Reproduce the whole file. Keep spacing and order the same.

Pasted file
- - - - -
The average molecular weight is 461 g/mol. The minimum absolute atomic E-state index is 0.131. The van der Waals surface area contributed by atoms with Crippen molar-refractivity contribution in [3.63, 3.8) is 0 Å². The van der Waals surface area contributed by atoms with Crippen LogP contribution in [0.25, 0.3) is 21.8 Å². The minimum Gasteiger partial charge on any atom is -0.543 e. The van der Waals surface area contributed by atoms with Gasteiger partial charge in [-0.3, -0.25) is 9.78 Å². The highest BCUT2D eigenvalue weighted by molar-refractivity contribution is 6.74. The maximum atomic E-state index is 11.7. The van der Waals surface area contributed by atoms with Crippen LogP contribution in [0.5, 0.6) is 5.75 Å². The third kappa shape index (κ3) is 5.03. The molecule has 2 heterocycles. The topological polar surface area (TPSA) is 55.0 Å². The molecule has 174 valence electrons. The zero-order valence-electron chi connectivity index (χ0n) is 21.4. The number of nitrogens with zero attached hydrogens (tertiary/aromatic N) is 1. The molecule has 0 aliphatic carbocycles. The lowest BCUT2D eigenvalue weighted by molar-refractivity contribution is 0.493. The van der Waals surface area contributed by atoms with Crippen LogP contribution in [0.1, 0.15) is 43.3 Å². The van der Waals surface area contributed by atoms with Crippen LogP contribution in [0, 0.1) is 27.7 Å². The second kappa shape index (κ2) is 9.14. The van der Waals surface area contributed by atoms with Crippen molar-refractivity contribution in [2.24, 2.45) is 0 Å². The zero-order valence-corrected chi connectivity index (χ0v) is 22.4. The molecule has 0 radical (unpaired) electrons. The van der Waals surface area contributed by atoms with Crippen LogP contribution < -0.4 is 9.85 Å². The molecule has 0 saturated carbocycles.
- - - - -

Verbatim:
The average molecular weight is 461 g/mol. The minimum absolute atomic E-state index is 0.131. The van der Waals surface area contributed by atoms with Crippen molar-refractivity contribution in [3.63, 3.8) is 0 Å². The van der Waals surface area contributed by atoms with Crippen LogP contribution in [0.25, 0.3) is 21.8 Å². The minimum Gasteiger partial charge on any atom is -0.543 e. The van der Waals surface area contributed by atoms with Gasteiger partial charge in [-0.3, -0.25) is 9.78 Å². The highest BCUT2D eigenvalue weighted by molar-refractivity contribution is 6.74. The maximum atomic E-state index is 11.7. The van der Waals surface area contributed by atoms with Crippen LogP contribution in [0.5, 0.6) is 5.75 Å². The third kappa shape index (κ3) is 5.03. The molecule has 2 heterocycles. The topological polar surface area (TPSA) is 55.0 Å². The molecule has 174 valence electrons. The zero-order valence-electron chi connectivity index (χ0n) is 21.4. The number of nitrogens with zero attached hydrogens (tertiary/aromatic N) is 1. The molecule has 0 aliphatic carbocycles. The lowest BCUT2D eigenvalue weighted by molar-refractivity contribution is 0.493. The van der Waals surface area contributed by atoms with Crippen LogP contribution in [0.1, 0.15) is 43.3 Å². The van der Waals surface area contributed by atoms with Crippen LogP contribution in [0, 0.1) is 27.7 Å². The second kappa shape index (κ2) is 9.14. The van der Waals surface area contributed by atoms with Crippen molar-refractivity contribution in [2.24, 2.45) is 0 Å². The zero-order valence-corrected chi connectivity index (χ0v) is 22.4. The molecule has 0 radical (unpaired) electrons. The van der Waals surface area contributed by atoms with Crippen LogP contribution < -0.4 is 9.85 Å². The molecule has 0 saturated carbocycles.